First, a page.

Academic Freedom’s Duties: A Review of Stanley Fish’s Save the World on Your Own Time

11 Pages Posted: 29 Jan 2010

See all articles by Neil W. Hamilton

Neil W. Hamilton

University of St. Thomas School of Law (Minnesota)

Date Written: January 28, 2010


Stanley Fish’s Save the World On Your Own Time is a “medley of disparate essays” collected into a book whose theme is to exhort each liberal arts professor to “just do your job” in terms of the mission of the college or university and the professor’s specific teaching duties to serve the mission. The collected essays sometimes struggle with the linear flow of the analysis, repetition, and tangents, but the book’s overall emphasis on the professorate’s academic duties is much needed.

Whether the reader agrees or disagrees with some of Fish’s analysis (and I disagree with a number of points, as indicated below), the book forces thought, and I hope debate, on the mission of colleges and universities, the academic profession’s role in serving the mission, and each professor’s specific rights and duties. Self-assessment and reflection about failures of duty and their impact on the public trust are particularly timely given the steady erosion of the academic profession’s control over and autonomy in academic work in recent decades, particularly in institutions other than the research universities and elite liberal arts colleges.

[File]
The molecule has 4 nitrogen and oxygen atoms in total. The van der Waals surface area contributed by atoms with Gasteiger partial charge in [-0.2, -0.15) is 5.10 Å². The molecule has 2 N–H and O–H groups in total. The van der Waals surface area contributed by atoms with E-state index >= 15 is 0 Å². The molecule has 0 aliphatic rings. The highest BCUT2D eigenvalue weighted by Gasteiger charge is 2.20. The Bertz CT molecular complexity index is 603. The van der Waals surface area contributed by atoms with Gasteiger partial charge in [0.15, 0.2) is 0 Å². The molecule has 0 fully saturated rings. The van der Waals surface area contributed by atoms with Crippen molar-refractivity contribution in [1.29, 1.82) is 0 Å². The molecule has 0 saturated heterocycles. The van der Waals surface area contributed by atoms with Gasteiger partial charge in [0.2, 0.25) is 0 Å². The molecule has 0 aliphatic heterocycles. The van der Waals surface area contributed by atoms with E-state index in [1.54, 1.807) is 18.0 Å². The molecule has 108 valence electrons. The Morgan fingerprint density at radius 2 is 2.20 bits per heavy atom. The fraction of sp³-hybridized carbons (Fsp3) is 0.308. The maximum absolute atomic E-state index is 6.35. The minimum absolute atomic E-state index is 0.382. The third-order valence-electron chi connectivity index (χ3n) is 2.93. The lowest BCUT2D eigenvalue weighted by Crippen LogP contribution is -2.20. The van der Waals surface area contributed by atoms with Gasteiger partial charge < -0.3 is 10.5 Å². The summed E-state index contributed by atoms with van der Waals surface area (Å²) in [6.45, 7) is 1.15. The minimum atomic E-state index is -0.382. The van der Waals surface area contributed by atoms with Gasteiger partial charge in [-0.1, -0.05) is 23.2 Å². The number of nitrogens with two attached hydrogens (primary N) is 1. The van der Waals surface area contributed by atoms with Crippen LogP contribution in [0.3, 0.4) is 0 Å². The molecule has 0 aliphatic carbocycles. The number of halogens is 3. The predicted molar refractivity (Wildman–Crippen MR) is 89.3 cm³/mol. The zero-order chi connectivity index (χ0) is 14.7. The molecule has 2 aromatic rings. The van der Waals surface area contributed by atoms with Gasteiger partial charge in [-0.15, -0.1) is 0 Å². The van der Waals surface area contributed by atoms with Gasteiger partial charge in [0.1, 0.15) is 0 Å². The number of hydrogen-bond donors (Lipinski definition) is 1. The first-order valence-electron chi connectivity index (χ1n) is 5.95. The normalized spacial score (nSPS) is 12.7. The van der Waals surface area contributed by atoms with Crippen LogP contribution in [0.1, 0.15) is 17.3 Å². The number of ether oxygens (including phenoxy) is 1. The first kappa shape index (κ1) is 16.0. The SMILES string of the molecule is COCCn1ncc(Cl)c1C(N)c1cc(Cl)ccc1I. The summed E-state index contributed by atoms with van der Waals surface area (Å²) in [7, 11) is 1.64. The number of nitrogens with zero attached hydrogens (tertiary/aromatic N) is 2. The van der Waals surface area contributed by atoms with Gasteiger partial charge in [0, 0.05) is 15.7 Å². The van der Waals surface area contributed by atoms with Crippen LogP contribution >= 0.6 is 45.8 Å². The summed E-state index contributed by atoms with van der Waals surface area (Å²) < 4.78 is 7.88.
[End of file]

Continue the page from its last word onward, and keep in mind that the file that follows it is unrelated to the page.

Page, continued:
Keywords: higher education, academic freedom, academic profession

Suggested Citation

Hamilton, Neil W., Academic Freedom’s Duties: A Review of Stanley Fish’s Save the World on Your Own Time (January 28, 2010). Journal of College and University Law, Vol. 36, p. 285, 2009, U of St. Thomas Legal Studies Research Paper No. 10-04, Available at SSRN:

Neil W. Hamilton (Contact Author)

University of St. Thomas School of Law (Minnesota) ( email )

MSL 400, 1000 La Salle Avenue
Minneapolis, MN Minnesota 55403-2005
United States

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